Cross-posting on social media
I’m sure I’ve written about this before. If I haven’t it must have been a dream. (That happens sometimes, doesn’t it?) But it is true that the one thing that annoys readers on social media is people who post something to one medium (such as Facebook) and have it automatically sent to another (such as Twitter). So many people quote this as being the most annoying thing on social media but people still do it. Why?
Much as I’d love to give you an answer, I have no idea. None whatsoever. Your Pinterest followers are different to your Scoop followers, who are different to your Twitter followers who .. you get the idea.
If you’re looking after social media as part of your job, you’re a marketing expert, right? And as such, would you put the same ad in two completely different magazines with different readerships and demographics? No, of course you wouldn’t so why is it okay to do so on social media? It isn’t.
And it’s not just that. People really don’t want to click your Facebook link from Twitter. Especially as the content is exactly the same on many occasions. You see, you might see a post on Twitter that says:
Why not come down to see us at the restaurant tonight? We have some fabulous specials that our chef has created just for you. See fb.me.z237YD
Click the link and on Facebook, you see:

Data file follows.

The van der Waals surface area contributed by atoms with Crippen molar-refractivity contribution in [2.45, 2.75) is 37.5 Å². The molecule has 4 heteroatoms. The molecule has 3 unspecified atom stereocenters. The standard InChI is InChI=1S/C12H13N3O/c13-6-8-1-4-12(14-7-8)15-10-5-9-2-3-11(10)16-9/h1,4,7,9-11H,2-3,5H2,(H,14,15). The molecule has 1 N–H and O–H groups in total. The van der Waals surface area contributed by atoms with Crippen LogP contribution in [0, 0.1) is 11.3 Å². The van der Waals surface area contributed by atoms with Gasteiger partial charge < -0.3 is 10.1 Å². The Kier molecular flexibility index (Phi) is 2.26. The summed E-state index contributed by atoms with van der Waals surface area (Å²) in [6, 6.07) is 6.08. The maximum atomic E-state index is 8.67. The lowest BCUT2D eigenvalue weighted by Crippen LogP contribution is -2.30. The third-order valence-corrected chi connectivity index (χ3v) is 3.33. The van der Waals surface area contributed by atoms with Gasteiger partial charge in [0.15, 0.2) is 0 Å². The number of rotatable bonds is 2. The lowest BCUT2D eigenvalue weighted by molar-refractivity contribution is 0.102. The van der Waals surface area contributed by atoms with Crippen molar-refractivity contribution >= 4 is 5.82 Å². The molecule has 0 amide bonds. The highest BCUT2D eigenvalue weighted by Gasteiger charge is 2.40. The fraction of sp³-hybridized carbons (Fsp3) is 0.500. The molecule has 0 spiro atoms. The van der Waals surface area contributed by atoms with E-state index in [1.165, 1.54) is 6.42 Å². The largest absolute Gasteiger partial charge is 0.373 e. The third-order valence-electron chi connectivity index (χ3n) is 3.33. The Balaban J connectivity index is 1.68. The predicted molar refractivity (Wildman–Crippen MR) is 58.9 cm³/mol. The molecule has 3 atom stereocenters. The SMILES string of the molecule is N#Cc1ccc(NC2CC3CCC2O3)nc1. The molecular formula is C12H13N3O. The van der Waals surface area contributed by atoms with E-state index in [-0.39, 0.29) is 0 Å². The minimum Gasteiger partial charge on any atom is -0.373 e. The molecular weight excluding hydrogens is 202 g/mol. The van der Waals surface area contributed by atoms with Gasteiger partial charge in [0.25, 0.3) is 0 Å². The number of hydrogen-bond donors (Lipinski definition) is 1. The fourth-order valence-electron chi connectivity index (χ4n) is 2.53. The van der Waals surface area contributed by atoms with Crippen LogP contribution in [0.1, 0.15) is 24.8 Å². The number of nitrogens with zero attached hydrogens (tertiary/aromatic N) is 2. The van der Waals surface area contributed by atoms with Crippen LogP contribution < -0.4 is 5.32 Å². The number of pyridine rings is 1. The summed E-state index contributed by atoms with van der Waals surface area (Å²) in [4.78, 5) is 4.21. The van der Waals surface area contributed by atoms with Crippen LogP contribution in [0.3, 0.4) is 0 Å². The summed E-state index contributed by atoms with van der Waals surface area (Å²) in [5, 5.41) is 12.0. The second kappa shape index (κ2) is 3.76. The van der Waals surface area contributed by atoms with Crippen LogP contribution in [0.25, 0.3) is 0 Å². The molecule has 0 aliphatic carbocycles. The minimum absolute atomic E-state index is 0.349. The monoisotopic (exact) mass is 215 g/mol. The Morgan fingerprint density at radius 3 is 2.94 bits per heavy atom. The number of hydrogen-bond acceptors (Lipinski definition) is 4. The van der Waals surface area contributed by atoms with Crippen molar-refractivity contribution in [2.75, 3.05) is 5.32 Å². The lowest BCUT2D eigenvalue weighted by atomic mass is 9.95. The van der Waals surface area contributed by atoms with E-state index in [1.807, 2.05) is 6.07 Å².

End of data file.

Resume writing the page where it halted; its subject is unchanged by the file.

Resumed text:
Why not come down to see us at the restaurant tonight? We have some fabulous specials that our chef has created just for you. See you for dinner!
So I have just clicked on your link to see ‘you for dinner’? Does that add value to your followers? Nope! What’s funny, and what prompted this article, is that if you must do this (and I see no reason why you should) do remember that your message – including the link – will be truncated to the permitted 140 characters. If you don’t you’ll see something like this:
So you see, the chef and the restaurant director want your ‘dining experience’ with them to be … nothing. Of course, I didn’t click on the link. Sorry but people just don’t when they see that fb.me thing. But if I had, I would have probably seen that the sentence ended ‘but perfection’ or something similar.
But that’s not how it came across on Twitter, is it? I know, I know, you’re busy but still …